It is available several weeks ahead of official first estimates of GDP (for example, Goskomstat did not release their first estimate of 2005 third quarter growth until December 2005);

It is produced monthly, rather than quarterly, allowing quicker identification of changing business conditions and turning points in the economic cycle;

It is internationally comparable with other GDP Indicators that Markit Economics has launched, including the Eurozone GDP Indicator;

On average, Markit Economics’s GDP Indicators have been more accurate at estimating GDP growth rates than official first estimates (the latter tending to be revised significantly after initial publication)
VTB Bank

In December, the Russian GDP Indicator fell below zero for the first time since March 1999, to -1.1%, from 2.1% in November. Over Q4 as a whole, the GDP Indicator has signalled a year on year expansion of 2.0%.

But this is perfectly consistent with a quarter on quarter contraction, as we can see in the monthly diffusion index GDP chart. So there is no doubt about it as far as I am concerned, the Russia economy contracted in Q4 2008, and really, effectively, the Russian recession has now started.

Further evidence for the slowdown can be found in the fact that unemployment rose 400,000 in November and while retail sales grew at the slowest annual rate in five years. Also in November, real disposable income fell on an annual basis while capital investment growth continued to drop back. The rouble ended 2008 20% lower versus the US dollar and 15% weaker against the euro, while the budget for 2009 remains under threat from falling oil prices.

The most recent official GDP figures from the Federal Statistics Service indicated year on year GDP growth of 6.2% in the third quarter of 6.2%, a figure which was itself a three-year low. This result was rather weaker than the advance trend registered by the GDP Indicator, which averaged 6.8% over the same period. The stronger VTB GDP Indicator may well reflect the absence of construction coverage in the PMI surveys – annual growth of construction value added in Q3 almost halved compared to the previous quarter – and probably also did not fully capture the effect of plummeting oil prices and weakening investment growth, on the other hand it the number is not a bad first estimate at all, and I emphasise, we get it at the end of the month in question.

In fact over the past nine years the official statistics office series and the VTB GDP Indicator have had a pretty close relationship, and the correlation is currently 0.88 (see chart below). Moreover, the Indicator has successfully captured the major peaks and troughs in growth throughout the period, thus I think we need to take the latest PMI based data very seriously indeed.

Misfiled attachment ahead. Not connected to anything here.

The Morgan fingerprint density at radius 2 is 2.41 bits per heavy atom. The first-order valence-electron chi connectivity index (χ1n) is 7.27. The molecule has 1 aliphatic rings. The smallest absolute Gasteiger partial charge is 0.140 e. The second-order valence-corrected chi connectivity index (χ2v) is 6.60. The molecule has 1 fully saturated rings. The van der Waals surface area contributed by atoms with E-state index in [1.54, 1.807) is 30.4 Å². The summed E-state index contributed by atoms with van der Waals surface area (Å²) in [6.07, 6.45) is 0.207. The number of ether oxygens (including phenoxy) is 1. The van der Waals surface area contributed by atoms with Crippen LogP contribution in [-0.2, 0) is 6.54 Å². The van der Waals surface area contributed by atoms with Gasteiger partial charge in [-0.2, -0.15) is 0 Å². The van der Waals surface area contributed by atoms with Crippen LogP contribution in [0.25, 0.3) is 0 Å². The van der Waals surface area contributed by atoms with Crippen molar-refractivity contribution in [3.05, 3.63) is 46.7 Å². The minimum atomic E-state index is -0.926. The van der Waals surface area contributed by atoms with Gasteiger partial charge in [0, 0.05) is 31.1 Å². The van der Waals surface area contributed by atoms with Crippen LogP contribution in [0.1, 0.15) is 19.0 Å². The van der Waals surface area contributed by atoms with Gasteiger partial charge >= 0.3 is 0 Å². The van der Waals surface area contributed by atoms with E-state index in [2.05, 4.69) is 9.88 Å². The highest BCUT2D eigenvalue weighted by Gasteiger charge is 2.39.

The ruble depreciated today to 33.1710 per dollar, its lowest level since early 1998. The ruble has lost 7.7 percent since official trading resumed this year, extending the decline to 29 percent since August, 2008. Investors have now withdrawn $245 billion from Russia since August according to data from PNB Paribas. Russia’s reserves, which are the world’s third-largest, fell by $171.6 billion to $426.5 billion between August and Jan. 9.

Bank Rossii, which manages the ruble against a basket of about 55 percent dollars and the rest euros, widened its target range again today. The currency has fallen 29 percent versus the basket since Aug. 1 and is now able to decline about 22 percent from a target rate, from about 3.6 percent on Nov. 11, the start of the current round of depreciation. The ruble weakened 1.4 percent to 37.8224 against the dollar-euro basket by 5 p.m. today in Moscow, extending this year’s drop to 6.7 percent. It depreciated to 43.8880 per euro, the lowest since the common currency’s introduction in 1999, and has lost 5.7 percent this year.

The ruble weakened 5.3 percent against the dollar and 9.8 percent versus the euro last week, the most since 1999. That compares with a record 71 percent slide in the week to Aug. 28, 1998, and a 42 percent slump the week after. Russia’s Mosprime rate, the average interest- rate banks charge to lend money to each other, rose to a two- month high of 12.5 percent today, according to the central bank.

Russia’s economy will probably grow more slowly this year than earlier forecast as the price of oil, the country’s chief export earner tumbles, according to Merrill Lynch & Co. Gross domestic product will probably expand 0.9 percent, rather than the previous projection of 3.7 percent, Merril’s Moscow-based economists Yulia Tsepliaeva and Ivan Bokhmat wrote in a report sent to clients.

“Russia has been unable to avoid the strongly negative impact of the global crisis and downward correction of commodity prices,” Tsepliaeva and Bokhmat said. “The inefficiency of the government plan and limited channels to deliver government support and liquidity to mid-sized companies make a hard landing scenario more and more likely for Russia.”